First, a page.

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Your probably thinking- well your a guy and you can pull it off.  You don’t hang with the chatty girls who would love to make some comments about a real fashion error.  That’s is true- I admit.  So if you would struggle here read on!

I know that the look is not optimal, but I made a decision based on what I wanted, based on the costs and benefits, not on what others want or think.  I weighed out the choices and decided I would ignore the noise around me and focus on what makes sense for this situation.  What’s the message here?  Well it’s not about shoes.

It’s about the ability to tune out the voices around you.  The voices that tell you that you are obligated to do something.  You must follow the protocol.

It’s about resisting to jump every time the voices around you tell you to do something when you know it’s really not that important.

It’s about making your own decisions and judgements and swimming upstream when you know that you should.

It’s about being freed from the approval beast that will consume you and run your life.

Servant leaders often get bogged down by simply reacting to others instead of being proactive and getting in front of the voices.  The ability to be objective, concentrate on the big picture, and have the guts to say no is extremely difficult for someone with a servant’s heart.

Is this your struggle?  Do you want to blend in?  Do you have an insatiable hunger for the pat on the back?  Can you break away?

I say, take control of your life!  Live your life your way.  Make it your own.  Paint the picture of your life vibrant and colorful.  Tune out the voices that are
holding you back or taking up all of your time.

Go ahead- do black with brown. You won’t explode!  I promise!

Do you struggle with feelings of obligation and following the norm?  Click on like if you can relate or click on comments if you have a story to share.  Don’t be a stealth reader!  Let me know what YOU think!     

4 Tips To Avoid A Freeze-Up

It’s funny how you can look back at decisions and be amazed at your choices.  When you look back it always seems crystal clear.  You think to yourself- “How could I have made such a bad decision?”  It can be downright frightening.  You realize that at the time it seemed like the right thing to do.  You had reasonably good information.  You are not really much smarter now, than when you made the decision.   You think- “How could my judgment be so clouded?”      

 

English: Silver snowflake

 Bad decisions generally require added work and risk.  If you make a bad decision you are often thrust into the clean-up mode.  You must straighten it out and make it right.  This is usually painful- at least on some level. I’ve made some bad decisions and paid the consequences and picked up the mess.   It’s not fun and it can shake your confidence.  You have a difficult time finalizing a decision and you freeze-up!  You just can’t decide.  Here are some tips to avoid the freeze-up in decision making:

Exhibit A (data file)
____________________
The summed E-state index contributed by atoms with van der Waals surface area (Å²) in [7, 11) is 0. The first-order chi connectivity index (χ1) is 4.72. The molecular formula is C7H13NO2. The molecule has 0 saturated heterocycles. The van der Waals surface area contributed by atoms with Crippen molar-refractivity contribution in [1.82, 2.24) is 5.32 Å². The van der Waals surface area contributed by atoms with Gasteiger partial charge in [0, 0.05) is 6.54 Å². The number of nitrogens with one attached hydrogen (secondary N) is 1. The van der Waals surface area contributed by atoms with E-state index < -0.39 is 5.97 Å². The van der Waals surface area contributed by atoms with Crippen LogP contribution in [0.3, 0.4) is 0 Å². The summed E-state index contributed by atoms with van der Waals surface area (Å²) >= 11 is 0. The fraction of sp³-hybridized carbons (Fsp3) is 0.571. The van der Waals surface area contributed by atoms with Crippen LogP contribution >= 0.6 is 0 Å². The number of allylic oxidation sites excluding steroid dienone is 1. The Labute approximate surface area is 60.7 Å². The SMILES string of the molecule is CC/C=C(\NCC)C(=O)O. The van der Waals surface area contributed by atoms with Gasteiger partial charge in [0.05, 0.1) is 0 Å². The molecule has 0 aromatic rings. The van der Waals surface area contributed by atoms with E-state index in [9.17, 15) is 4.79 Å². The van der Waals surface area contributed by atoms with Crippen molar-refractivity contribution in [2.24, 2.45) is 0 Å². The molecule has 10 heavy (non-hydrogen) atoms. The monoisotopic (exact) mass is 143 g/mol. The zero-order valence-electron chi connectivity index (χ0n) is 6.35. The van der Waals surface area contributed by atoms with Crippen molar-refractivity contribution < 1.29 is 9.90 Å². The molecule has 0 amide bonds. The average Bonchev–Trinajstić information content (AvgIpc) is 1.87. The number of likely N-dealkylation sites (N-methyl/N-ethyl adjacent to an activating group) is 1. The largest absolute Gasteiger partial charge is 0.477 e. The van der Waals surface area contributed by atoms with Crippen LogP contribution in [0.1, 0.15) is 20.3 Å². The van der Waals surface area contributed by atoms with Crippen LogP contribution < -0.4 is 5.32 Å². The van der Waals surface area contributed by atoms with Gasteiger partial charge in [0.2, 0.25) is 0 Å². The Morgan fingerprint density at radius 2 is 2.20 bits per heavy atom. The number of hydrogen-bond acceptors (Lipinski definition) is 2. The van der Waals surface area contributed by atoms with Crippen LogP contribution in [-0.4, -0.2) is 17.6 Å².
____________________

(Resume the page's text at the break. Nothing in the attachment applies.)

1. Learn from your mistakes!  Have you ever watched a dog with one of those invisible fences in the yard?  They first will get a shock when they reach the barrier and generally that is enough.  They will learn the exact location of the fence and stop abruptly before hitting the mark.  Sometimes we just think it will be different this time and we charge straight for the fence!  Why do we do it?  Even a dog is smart enough to learn.  Somehow we think it will be difference this time.  Don’t kid yourself.  Learn and avoid the pain!
  2. Do your homework!  You must be ready when you are confronted with a similar decision.  If you take the time to really think through the dynamics and results you will likely make a quality decision next time.  Often in the heat of the battle you will not have time to think objectively.  Your vision gets clouded.  Analyze what went wrong and what you could have done differently.  Next time you will be prepared and ready!
  3. Get advice!  I have shared some of my failures with friends and have received amazing advice.  We are all prone to a particular viewpoint and this perspective is not easy to change.  When you share your story you are also inviting someone in to help you unload your burden and help you heal from the damage of a bad decision.  Find a trusted friend and talk it out.  Don’t argue with them even if you do not fully agree.  Take some time and ponder the advice.  It may not be exactly on target, but I can guarantee that there will be nuggets of truth that will lead to reconciliation and healing.
  4. Jump!  Eventually you will confronted with a similar situation and you must be ready to risk again.  Regardless of how much preparation and learning that has occurred, there will still be an element of risk in moving forward.  However, you must move forward.  Avoiding, postponing or failing to act will only hurt you.  Risk is part of life.  You must be ready. 

We all freeze-up sometimes.  It’s a built in defense system to keep us safe.  The key is to recognize the freeze-up and to deal with it.  If you find yourself hesitating, you are likely to be confronting something that you have not completely dealt with.  Being cautious is good- but getting stuck is no good.  You must move forward and get back in the game.  You are needed.  There are folks that are counting on you!   

Do you have any hints to help in decision making?  Click on comment and tell us your story!